Posted by Bob Lord
A few weeks ago, I posted on the Debra Milke case. Her murder conviction, based almost exclusively on the testimony of a dishonest cop, was thrown out. The prosecution had concealed exculpatory evidence.
Today, I read in the Phoenix New Times how a 77 year-old man, wrongly convicted of murder in 1975, was just released. Another man had confessed to the murder, but the prosecution wanted the confession suppressed. The judge agreed.
Yesterday, I read Amy Goodman's account of Herman Wallace, freed after 42 years in solitary, for a murder he didn't commit. Wallace has but weeks to live. He's dying of liver cancer.
Years ago, a co-worker told me how her friend Ray Krone had been convicted wrongly. Turned out, he had. His conviction, based on contrived testimony of a supposed expert, was overturned. Ultimately, Krone received millions in damages, and rightly so.
The Innocence Project has freed over a hundred wrongly convicted prisoners. Its affiliates, like the Justice Project here in Arizona, have freed hundreds more.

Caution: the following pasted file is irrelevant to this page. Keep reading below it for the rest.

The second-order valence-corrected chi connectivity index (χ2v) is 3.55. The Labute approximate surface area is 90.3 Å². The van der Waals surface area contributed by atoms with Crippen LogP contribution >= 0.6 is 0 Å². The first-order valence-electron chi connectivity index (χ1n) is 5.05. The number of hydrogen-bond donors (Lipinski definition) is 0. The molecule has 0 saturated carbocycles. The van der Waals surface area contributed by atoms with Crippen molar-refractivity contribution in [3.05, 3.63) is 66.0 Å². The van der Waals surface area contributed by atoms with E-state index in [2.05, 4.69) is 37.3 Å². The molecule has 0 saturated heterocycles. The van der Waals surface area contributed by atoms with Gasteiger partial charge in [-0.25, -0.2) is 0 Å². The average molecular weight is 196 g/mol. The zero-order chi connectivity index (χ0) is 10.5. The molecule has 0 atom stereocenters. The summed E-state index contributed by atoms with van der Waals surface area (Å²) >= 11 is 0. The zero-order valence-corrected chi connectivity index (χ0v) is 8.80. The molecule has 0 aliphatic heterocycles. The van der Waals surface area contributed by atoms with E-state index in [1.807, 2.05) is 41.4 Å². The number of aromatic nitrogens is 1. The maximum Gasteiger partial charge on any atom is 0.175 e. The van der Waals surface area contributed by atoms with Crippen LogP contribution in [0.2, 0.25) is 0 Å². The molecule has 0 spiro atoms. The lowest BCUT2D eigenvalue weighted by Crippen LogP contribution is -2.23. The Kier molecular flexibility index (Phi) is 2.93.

I could go on. I could cite statistics on how connected your odds of conviction are to the color of your skin.
And the juries behind those wrongful convictions all concluded, unanimously, that the defendants were guilty beyond a reasonable doubt. How could jurors unanimously blow it so badly so often?
Ideally, the public discussion of this travesty would be front and center. Instead, it's relegated to the pages of the New Times and blog sites like Truthdig. The mainstream media and the illiterate majority, could care less.